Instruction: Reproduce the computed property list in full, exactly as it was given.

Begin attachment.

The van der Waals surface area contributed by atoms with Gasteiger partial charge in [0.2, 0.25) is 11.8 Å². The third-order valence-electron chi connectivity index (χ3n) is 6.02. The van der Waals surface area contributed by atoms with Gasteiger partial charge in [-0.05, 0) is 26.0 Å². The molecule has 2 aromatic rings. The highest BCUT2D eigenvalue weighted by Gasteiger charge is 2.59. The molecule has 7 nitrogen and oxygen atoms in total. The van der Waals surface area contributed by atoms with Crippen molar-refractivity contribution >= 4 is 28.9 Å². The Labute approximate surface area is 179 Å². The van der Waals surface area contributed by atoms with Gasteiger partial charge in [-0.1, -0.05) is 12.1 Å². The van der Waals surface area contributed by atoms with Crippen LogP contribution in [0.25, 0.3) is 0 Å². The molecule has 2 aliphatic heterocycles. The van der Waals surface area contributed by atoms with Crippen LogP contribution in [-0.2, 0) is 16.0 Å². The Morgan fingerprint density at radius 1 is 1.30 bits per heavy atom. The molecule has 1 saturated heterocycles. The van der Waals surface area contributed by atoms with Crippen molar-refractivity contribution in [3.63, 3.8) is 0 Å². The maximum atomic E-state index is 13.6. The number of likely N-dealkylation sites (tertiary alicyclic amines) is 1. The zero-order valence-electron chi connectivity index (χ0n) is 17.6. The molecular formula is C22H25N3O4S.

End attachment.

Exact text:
The van der Waals surface area contributed by atoms with Gasteiger partial charge in [0.2, 0.25) is 11.8 Å². The third-order valence-electron chi connectivity index (χ3n) is 6.02. The van der Waals surface area contributed by atoms with Gasteiger partial charge in [-0.05, 0) is 26.0 Å². The molecule has 2 aromatic rings. The highest BCUT2D eigenvalue weighted by Gasteiger charge is 2.59. The molecule has 7 nitrogen and oxygen atoms in total. The van der Waals surface area contributed by atoms with Crippen molar-refractivity contribution >= 4 is 28.9 Å². The Labute approximate surface area is 179 Å². The van der Waals surface area contributed by atoms with Gasteiger partial charge in [-0.1, -0.05) is 12.1 Å². The van der Waals surface area contributed by atoms with Crippen LogP contribution in [0.25, 0.3) is 0 Å². The molecule has 2 aliphatic heterocycles. The van der Waals surface area contributed by atoms with Crippen LogP contribution in [-0.2, 0) is 16.0 Å². The Morgan fingerprint density at radius 1 is 1.30 bits per heavy atom. The molecule has 1 saturated heterocycles. The van der Waals surface area contributed by atoms with Crippen molar-refractivity contribution in [3.63, 3.8) is 0 Å². The maximum atomic E-state index is 13.6. The number of likely N-dealkylation sites (tertiary alicyclic amines) is 1. The zero-order valence-electron chi connectivity index (χ0n) is 17.6. The molecular formula is C22H25N3O4S.